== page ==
Crain's New York Business
Realism and Tact East Layoffs
By Tina Traster
August 10, 2008 - After Sept. 11, work dried up for Lúgh Studio Inc., a graphic arts firm that handles several financial clients. But Peter Byrnes, president of the Brooklyn company, didn't have the heart to lay off employees.
That sentimentality nearly cost him his business.
"By September 2002, we were in the hole for $250,000," says Mr. Byrnes. "It got to the point where I had to lay off everyone, give away 50% of my paycheck after taxes to repay debt, and rebuild the company from scratch."
If the economy continues to sour, Mr. Byrnes will act more swiftly.
Laying off employees is one of the hardest things a business owner may have to do. At times, however, layoffs are necessary to ensure the long-term viability of a company. No matter what, the decision will have financial and emotional consequences, both for those who are losing their jobs and for those remaining at the company. Layoffs will always be difficult—but there are ways to handle them effectively.
Consult with an attorney to make sure that the company is in compliance with employment laws. Prepare official notification letters, severance package details and explanations of benefits. Review collective-bargaining and employment agreements to ensure that the company complies with layoff procedures and employee notification requirements outlined in union contracts or employee agreements.
Make arrangements ahead of time for job placement services. This will communicate the fact that the company will do what it can to care for its employees.
The worker adjustment and Retraining Notification Act says that employees must receive 60 days' notice before they are laid off, or they may be entitled to 60 days' pay. The rule applies to firms with more than 100 employees that are laying off a significant number. For details, visit www.doleta.gov/layoff/warn.cfm.
Establish a list of skills most critical to increasing productivity. Evaluate workers based on those criteria, rather than on performance or seniority, so that cutbacks are in line with restructuring goals. This is not the time to focus on performance.
Treat people fairly, and do all you can to ensure that they perceive your treatment as fair. Avoid using a lottery system or targeting employees based on age, sex, race or any other demographic criteria that could appear to be discriminatory.
Get legal or accounting advice about Cobra obligations and about whether the company will pay benefits, such as accumulated vacation time, in a lump sum or in staggered payments. If you want a laid-off employee to depart at once, provide two weeks' pay in lieu of service.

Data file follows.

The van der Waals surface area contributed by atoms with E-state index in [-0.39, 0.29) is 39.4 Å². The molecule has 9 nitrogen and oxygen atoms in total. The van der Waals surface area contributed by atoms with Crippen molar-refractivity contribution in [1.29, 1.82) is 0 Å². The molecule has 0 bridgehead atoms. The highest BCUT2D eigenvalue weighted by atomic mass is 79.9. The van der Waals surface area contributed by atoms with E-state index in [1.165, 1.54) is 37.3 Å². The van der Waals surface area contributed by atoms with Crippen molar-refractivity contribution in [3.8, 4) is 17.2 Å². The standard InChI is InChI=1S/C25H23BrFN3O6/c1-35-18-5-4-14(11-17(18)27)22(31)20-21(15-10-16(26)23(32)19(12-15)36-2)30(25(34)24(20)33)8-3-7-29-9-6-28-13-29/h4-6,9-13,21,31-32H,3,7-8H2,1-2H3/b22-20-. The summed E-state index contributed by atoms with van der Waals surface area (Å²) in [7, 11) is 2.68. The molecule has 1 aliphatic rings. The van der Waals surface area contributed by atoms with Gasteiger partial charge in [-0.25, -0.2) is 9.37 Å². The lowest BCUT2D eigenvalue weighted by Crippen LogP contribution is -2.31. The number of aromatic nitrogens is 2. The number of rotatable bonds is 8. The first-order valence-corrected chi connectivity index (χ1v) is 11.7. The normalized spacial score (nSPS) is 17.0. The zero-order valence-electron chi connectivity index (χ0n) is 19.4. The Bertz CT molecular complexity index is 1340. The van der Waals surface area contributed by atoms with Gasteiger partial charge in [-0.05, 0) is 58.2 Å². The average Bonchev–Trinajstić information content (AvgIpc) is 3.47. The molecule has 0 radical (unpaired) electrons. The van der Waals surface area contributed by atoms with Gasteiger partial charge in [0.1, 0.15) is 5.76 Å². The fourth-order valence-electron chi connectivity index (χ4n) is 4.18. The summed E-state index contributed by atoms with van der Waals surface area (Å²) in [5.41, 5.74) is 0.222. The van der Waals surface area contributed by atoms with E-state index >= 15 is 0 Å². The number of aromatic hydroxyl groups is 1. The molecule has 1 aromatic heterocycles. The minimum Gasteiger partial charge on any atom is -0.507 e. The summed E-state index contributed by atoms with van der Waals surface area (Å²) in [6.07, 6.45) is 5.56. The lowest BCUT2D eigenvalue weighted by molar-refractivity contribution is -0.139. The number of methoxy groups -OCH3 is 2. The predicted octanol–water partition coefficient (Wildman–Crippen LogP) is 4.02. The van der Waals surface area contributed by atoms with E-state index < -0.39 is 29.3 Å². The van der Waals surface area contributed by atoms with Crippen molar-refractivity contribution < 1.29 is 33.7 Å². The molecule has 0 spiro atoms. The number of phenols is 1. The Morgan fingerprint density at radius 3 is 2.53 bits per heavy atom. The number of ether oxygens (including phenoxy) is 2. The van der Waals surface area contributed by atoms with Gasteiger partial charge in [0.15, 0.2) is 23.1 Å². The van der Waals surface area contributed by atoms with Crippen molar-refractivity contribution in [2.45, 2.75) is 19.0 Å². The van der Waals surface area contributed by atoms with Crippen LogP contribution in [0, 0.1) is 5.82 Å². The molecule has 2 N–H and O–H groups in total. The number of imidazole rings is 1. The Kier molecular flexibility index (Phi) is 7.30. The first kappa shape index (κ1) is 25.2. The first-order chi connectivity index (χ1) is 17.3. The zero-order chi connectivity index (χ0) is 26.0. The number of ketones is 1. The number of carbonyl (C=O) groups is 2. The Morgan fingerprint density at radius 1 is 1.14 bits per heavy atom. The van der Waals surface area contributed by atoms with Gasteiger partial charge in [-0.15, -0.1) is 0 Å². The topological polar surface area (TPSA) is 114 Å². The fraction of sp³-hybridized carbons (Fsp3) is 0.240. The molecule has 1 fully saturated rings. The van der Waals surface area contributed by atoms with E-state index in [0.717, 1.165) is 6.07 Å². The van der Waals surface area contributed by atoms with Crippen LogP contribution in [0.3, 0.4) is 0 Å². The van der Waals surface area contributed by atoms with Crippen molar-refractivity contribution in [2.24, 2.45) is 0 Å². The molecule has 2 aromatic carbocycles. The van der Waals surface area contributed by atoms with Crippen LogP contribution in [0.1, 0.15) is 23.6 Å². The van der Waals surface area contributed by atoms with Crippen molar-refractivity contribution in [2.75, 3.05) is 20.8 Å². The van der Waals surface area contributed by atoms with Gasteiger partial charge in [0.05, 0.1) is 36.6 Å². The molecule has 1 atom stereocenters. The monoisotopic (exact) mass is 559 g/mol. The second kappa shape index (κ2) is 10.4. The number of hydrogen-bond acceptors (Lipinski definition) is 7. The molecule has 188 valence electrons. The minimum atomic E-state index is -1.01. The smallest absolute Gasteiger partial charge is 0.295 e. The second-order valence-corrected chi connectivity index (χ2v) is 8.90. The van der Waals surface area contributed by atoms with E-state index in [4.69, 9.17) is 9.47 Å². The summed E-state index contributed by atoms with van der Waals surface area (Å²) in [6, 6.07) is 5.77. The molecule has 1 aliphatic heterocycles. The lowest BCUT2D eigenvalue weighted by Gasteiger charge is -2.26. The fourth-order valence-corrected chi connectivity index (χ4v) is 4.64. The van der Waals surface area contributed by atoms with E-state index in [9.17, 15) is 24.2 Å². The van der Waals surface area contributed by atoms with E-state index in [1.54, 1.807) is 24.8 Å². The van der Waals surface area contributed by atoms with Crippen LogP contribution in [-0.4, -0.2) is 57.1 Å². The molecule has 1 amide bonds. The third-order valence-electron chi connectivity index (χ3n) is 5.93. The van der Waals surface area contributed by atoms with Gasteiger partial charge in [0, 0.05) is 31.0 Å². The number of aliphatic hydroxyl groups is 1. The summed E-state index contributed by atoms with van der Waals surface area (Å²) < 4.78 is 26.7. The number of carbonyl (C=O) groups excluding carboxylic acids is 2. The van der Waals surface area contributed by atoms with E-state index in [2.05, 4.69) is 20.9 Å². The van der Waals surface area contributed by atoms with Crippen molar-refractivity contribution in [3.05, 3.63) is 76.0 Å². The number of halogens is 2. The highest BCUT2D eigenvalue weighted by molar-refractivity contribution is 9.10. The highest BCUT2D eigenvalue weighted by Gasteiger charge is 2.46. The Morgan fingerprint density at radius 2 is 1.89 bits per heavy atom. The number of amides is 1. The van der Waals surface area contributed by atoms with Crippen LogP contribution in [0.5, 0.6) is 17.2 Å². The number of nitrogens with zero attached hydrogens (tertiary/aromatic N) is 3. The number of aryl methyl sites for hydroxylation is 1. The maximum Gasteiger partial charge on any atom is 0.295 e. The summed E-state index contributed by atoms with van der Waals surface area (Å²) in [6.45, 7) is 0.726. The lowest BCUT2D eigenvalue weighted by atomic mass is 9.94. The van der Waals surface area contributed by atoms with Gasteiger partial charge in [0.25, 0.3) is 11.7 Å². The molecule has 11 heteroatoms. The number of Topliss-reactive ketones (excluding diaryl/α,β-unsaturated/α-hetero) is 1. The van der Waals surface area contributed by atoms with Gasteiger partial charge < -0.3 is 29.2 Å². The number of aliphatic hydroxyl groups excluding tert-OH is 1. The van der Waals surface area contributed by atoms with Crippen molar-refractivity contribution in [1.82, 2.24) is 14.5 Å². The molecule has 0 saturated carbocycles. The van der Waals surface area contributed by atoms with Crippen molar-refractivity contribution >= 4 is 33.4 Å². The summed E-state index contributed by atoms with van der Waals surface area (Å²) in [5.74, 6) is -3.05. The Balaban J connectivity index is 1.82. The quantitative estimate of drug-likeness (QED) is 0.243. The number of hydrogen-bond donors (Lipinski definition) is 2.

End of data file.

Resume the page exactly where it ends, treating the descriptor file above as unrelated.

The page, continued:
Do not delegate layoffs to an underling, and never use e-mail to deliver the bad news. It is the company owner's responsibility to inform employees directly and in person.
Call a meeting with the employee, and include his or her manager and/or an HR staffer. Use a scripted notification process, and don't engage in small talk. Thank the employee for his time and service, and then explain why the layoff is a financial necessity. Tell him that the decision does not reflect on his work; avoid discussions of why one person was retained rather than another. Convey your sincere regrets.
Keep the meeting under 15 minutes. Then hand the employee a layoff letter that's been vetted by an attorney, including the reason that layoffs are needed. Tell the employee that her work was valued, highlight the useful or exceptional work that she performed, and wish her well.
Then usher the employee to HR or to an outplacement service.
Offer a generous severance package and the services of a professional outplacement firm. Outplacement support—which can last from one month to a year, depending upon an employee's position—must kick in immediately after termination. It should assist people in evaluating skill sets, writing resumes, accessing job resources, networking, and developing interview strategies.
Erik Dochtermann, chief executive of Manhattan ad agency KD&E, felt terrible about laying off an employee who had moved from San Francisco to join his firm—and had signed a two-year contract. But three months into her tenure, the economy was bad, business was way off and the new hire could not meet her goals.
Rather than risk an ugly verbal confrontation, Mr. Dochtermann offered the employee a chance to suggest in writing an appropriate way to sever their relationship.
"It turned out she agreed that the situation was hopeless, and that the economy was not going to improve in time for her to meet her targets," says Mr. Dochtermann. "She agreed to let me out of the contract, and I agreed to pay for her relocation back to San Francisco."
Be prepared to handle requests for referrals and job verifications. Tell terminated workers whom their prospective employees should contact, and offer post-employment letters verifying their titles, dates of employment and salaries. Agree upon what the company will say during reference-check calls.
Layoffs generate aftershocks among remaining employees. Don't become elusive. This is the time to show leadership.
Tell employees why the layoffs were needed. Encourage them to ask questions and express their fears, and convey your empathy. Give them time to grieve. Let them know whether they will be required to take on extra work or responsibilities, and assure them that they will be trained.
To prevent a
downward spiral in productivity and loyalty, reassure them that their jobs
are safe—if they are. If more layoffs are possible, be honest about this.
But bear in mind that it's best to complete layoffs in one fell swoop
rather than implementing them in waves, which creates fear and kills
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